10 000 Spoons When All You Need Is A Knife. Gabrielle Alberts at Blank
Thursday, July 10, 2008
Kitsch is an odd phenomenon. It is a whole category of production that is defined not by those who produce or consume it, but by those who look down upon it as bad taste. Then of course, kitsch made a comeback as good taste, tempered with a healthy dose of irony (the ironic mindset is a hideout for severe dissociation from the world). Think of the resurgence of kitsch in clothing (eg. Thrift store dress), in music (eg. Max Normal), art (eg. Tretchikoff Retrospective) and even in furniture and kitchen appliances ("It's so ugly just fell in love with it"). It's seen as a little iconoclastic, the sexy lowbrow, fucking like the masses while still showing superior taste as communicated by irony. But what it really belies is a misplaced nostalgia, or at least a nostalgia for a past one never really experienced, a place where mom made rusks and Cabbage worked the garden quietly. Or at least a yearning for a simpler world. This, I guess, is the real irony: Bad Taste symbolises Good Times.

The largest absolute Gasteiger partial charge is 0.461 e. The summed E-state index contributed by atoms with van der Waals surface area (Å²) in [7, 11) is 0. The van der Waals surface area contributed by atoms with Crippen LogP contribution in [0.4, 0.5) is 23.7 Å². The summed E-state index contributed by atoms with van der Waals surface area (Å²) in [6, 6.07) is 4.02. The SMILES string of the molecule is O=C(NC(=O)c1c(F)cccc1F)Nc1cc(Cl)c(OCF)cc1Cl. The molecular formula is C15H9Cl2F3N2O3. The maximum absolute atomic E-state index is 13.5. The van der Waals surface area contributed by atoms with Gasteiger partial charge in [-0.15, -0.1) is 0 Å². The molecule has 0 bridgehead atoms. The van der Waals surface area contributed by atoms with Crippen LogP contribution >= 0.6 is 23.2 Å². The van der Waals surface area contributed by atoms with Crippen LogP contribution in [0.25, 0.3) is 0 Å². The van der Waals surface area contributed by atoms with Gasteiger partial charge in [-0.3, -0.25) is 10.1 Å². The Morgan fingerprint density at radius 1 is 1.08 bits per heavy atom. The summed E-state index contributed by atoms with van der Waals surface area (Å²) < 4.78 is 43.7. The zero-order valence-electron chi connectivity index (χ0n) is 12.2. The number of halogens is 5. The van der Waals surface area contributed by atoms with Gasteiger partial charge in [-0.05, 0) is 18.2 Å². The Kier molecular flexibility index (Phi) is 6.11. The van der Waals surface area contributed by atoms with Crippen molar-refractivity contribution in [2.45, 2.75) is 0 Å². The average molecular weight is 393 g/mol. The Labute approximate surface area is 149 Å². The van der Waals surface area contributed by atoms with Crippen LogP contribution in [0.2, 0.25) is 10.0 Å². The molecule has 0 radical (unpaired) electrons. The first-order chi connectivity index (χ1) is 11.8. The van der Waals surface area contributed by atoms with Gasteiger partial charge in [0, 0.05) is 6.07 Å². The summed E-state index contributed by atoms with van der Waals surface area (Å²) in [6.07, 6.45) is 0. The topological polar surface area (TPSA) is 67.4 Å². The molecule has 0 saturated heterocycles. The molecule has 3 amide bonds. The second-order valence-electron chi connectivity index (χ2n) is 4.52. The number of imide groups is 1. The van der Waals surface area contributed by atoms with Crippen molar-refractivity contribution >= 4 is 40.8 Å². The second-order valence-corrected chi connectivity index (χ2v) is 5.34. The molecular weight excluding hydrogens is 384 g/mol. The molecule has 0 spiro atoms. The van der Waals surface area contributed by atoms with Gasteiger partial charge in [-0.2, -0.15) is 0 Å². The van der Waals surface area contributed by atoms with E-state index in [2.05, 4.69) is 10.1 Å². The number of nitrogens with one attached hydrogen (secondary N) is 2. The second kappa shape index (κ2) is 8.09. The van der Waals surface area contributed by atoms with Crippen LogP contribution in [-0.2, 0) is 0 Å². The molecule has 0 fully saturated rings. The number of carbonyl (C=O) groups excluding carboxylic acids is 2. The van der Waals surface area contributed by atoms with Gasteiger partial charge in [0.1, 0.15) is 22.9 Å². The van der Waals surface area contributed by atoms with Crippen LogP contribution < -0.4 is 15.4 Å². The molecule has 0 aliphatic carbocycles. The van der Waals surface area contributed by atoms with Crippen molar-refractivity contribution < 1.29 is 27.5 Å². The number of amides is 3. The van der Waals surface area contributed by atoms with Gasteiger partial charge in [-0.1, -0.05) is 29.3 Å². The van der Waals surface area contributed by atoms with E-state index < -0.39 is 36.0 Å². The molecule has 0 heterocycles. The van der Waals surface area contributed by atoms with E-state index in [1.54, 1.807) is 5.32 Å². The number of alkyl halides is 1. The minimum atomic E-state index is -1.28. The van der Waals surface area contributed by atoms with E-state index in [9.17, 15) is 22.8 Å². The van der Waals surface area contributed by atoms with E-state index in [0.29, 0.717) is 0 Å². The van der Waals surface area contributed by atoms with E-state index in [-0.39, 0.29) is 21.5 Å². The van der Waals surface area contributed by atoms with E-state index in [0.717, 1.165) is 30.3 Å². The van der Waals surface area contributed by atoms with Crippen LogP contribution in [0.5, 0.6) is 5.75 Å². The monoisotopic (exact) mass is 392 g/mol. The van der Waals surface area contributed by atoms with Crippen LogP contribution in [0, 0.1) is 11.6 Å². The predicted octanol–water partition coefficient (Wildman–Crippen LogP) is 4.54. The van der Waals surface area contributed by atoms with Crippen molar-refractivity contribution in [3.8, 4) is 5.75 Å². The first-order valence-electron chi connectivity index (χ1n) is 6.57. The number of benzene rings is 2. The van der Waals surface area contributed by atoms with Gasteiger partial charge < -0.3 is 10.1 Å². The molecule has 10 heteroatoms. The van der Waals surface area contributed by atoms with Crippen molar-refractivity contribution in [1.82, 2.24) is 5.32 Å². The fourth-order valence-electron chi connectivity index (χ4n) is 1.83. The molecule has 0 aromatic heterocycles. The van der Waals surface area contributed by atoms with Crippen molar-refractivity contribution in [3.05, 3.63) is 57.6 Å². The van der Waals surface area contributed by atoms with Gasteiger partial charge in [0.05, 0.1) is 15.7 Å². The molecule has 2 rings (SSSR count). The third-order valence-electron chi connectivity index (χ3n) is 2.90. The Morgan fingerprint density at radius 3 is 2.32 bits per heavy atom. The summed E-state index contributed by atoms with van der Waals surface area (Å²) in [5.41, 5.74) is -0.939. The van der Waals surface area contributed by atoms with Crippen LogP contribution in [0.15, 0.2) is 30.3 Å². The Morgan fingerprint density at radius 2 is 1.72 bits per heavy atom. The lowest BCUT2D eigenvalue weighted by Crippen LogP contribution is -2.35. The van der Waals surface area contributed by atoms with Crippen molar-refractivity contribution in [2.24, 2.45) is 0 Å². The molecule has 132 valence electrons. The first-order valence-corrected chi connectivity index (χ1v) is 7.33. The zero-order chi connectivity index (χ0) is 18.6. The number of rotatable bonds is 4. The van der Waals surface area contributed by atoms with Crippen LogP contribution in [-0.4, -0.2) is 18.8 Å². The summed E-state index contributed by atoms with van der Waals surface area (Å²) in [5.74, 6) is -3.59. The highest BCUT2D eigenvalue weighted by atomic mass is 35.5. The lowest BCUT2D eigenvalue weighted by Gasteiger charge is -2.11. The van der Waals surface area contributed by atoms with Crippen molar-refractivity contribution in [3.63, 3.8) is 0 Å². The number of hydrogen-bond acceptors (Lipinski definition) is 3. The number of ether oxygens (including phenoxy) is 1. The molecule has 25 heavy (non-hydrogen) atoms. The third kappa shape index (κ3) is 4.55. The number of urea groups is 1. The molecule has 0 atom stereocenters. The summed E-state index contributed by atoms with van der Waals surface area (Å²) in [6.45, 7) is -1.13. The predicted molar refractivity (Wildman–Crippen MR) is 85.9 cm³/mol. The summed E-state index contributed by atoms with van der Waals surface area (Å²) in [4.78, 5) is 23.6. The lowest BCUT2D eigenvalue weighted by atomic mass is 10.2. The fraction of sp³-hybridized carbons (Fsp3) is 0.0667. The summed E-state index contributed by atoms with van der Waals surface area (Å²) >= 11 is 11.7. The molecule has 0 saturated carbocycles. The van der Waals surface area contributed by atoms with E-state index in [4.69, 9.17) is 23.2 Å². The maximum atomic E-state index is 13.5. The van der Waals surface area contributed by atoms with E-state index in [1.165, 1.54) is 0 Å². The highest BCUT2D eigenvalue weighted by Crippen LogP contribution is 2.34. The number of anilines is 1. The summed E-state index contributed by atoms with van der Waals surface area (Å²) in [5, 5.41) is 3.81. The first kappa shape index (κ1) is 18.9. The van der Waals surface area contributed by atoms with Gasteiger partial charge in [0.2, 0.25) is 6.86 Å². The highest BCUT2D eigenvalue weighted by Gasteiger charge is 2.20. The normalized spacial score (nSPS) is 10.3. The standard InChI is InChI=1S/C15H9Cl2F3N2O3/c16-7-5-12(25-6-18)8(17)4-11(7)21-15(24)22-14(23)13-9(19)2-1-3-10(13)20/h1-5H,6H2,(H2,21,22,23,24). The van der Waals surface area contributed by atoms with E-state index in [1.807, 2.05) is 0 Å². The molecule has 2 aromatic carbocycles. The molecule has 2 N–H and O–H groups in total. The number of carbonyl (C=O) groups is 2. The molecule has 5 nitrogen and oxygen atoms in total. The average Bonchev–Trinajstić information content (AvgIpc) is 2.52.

I was quite charmed then, walking into Gabrielle Alberts recent show at blank, Fine Art. It was a collection of thrift store paintings by amateur artists, kitsch as all hell. I was charmed, not because it confirmed my notions above, but because it walked a fine line between them. The reason it pulled off was that I perceived a sincerity in it, and a respect for the objects. Without the irony, it came across more as an anthropological study of Sunday painters. It seemed to say that people really believe in the power of images to express emotions, be it lust, love for a canine, or the mysterious sublime of the Karoo, without resorting to a smug irony. And, in a sweet twist of irony, I yearned for that simpler world. Dammit.